Yes, Romney did pick Wisconsin boy Paul RyanPaul RyanOvernight Finance: GOP faces dilemma on spending bills | CEOs push Congress on tax rules | Trump talks energy Overnight Energy: Trump outlines 'America First' energy plan in North Dakota Bible verse prompts GOP walkout after LGBT vote labeled a sin MORE of Janesville as his running mate. This selection hasn’t changed the nature of the game all that much in Wisconsin. Sure, a few more votes might end up in the Republican column, but probably not enough to put the state in play. While winning Wisconsin might be critical for Romney, it would simply be nice for Obama.
While there is considerable division in state-level politics, in presidential politics, Wisconsin is blue. Wisconsin has voted Democratic in every presidential election from 1988 on. The state voted for Dukakis, for Pete’s sake. Not even the selection of Ryan will put this state in play. I see a great deal that suggests things will be very much the same.
That does not mean that there is nothing interesting to say about Wisconsin. Quite the contrary, the tumultuousness and divisiveness of the state’s politics provides a great deal that it worth thinking about. How is it that we can expect Obama to win in a state that has twice in less than two years given the governorship to Scott Walker, the poster child for the new right in the United States, of which Romney is a part?
In a very general sense, campaigns want to do a couple of different things: they want to make the base happy; and they want to get the voters in the middle—the moderates, the independent—to swing their vote in your direction. Often, these goals are mutually exclusive.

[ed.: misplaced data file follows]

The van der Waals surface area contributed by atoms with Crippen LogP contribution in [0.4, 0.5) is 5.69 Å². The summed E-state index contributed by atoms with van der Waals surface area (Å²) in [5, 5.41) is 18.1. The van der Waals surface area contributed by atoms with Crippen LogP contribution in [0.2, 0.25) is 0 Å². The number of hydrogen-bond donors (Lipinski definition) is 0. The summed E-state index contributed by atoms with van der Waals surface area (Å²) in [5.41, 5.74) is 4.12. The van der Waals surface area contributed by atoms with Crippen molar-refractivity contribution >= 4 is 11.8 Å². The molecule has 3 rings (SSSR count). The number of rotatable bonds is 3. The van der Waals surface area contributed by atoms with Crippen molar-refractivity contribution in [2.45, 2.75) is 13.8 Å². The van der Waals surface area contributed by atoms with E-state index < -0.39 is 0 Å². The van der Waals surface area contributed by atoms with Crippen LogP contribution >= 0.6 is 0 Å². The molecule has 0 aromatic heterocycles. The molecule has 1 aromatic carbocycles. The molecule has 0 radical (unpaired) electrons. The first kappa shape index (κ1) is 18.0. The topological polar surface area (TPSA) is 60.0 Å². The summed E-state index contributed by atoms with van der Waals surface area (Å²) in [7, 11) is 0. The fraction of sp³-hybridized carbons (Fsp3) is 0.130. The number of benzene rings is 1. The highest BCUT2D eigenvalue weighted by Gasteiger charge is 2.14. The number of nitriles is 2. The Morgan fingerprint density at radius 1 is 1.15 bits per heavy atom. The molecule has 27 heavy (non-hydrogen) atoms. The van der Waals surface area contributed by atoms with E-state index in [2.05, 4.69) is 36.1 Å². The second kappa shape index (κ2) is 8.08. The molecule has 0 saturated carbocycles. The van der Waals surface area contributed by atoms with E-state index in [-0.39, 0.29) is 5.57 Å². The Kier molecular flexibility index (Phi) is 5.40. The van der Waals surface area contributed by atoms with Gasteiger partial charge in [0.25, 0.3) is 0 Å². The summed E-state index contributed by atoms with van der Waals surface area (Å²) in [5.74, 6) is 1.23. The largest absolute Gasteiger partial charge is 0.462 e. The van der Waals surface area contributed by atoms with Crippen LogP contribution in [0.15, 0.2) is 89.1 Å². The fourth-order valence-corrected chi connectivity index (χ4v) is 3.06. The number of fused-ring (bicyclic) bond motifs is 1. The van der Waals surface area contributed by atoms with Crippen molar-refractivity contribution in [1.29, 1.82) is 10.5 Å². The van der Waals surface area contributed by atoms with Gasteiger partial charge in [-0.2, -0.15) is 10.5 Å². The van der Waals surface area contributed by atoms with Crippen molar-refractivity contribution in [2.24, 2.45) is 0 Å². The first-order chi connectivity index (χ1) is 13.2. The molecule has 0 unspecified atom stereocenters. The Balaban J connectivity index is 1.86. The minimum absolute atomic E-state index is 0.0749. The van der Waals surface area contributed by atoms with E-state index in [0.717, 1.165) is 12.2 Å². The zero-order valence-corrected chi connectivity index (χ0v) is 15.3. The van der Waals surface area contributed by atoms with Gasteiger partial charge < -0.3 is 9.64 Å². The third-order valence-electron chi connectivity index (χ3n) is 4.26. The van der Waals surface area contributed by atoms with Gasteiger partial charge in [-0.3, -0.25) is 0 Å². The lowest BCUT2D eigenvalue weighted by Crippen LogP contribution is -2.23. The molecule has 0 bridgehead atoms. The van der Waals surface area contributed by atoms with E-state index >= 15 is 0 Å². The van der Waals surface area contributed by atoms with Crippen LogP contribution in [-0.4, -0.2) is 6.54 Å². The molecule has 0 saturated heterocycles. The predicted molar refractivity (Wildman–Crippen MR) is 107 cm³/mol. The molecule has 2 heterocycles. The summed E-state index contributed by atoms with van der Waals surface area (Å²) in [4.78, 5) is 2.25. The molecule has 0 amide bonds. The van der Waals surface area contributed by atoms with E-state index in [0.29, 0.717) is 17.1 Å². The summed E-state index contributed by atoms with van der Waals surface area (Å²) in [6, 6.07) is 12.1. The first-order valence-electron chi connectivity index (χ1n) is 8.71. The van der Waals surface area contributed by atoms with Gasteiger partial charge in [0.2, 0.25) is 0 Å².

Giving your base something to be enthusiastic about is important, but this election seems to be getting by without enthusiasm. It doesn’t seem like anyone loves his or her candidate this time around. Nearly four years of governing in a harsh partisan environment having taken their toll on Obama and his relationship with his base. Romney is perceived as too moderate by much of his base, and just when it seems as though he is ready to allay their concerns, he commits another devastating gaffe. The respective bases might not have anywhere else to go, but that doesn’t mean they will show up on Election Day. But, again, elections are not won simply on base turnout.
In the by-now well known and infamous video of Mitt Romney talking about the votes that he says will never vote for him, he said that there are a group of voters in the middle that determine the outcome of elections. On this point, he is dead on. These in the middle are the convincibles. You get enough of them and you win the election. The problem with the convincibles is that they don’t always act in predicable ways. The same convincibles that gave us President Obama also gave us Governor Walker. They are blue in national politics and red in state politics. Unlike some states in which the result of the presidential election is a foregone conclusion (think: Utah and Vermont, to name just two), Wisconsin is deeply divided enough and has enough convincibles to make the state a swing state.
Who will win Wisconsin? Obama needs simply to close the deal, which he seems to have nearly done. Even with the selection of Ryan, it seems like Romney still needs to make the deal in the first place. If I were a betting man, I would place my money on Obama making it seven presidential elections in a row for the Democrats. But I’m not a betting man.
Anderson is a political science professor at the University of Wisconsin, Whitewater.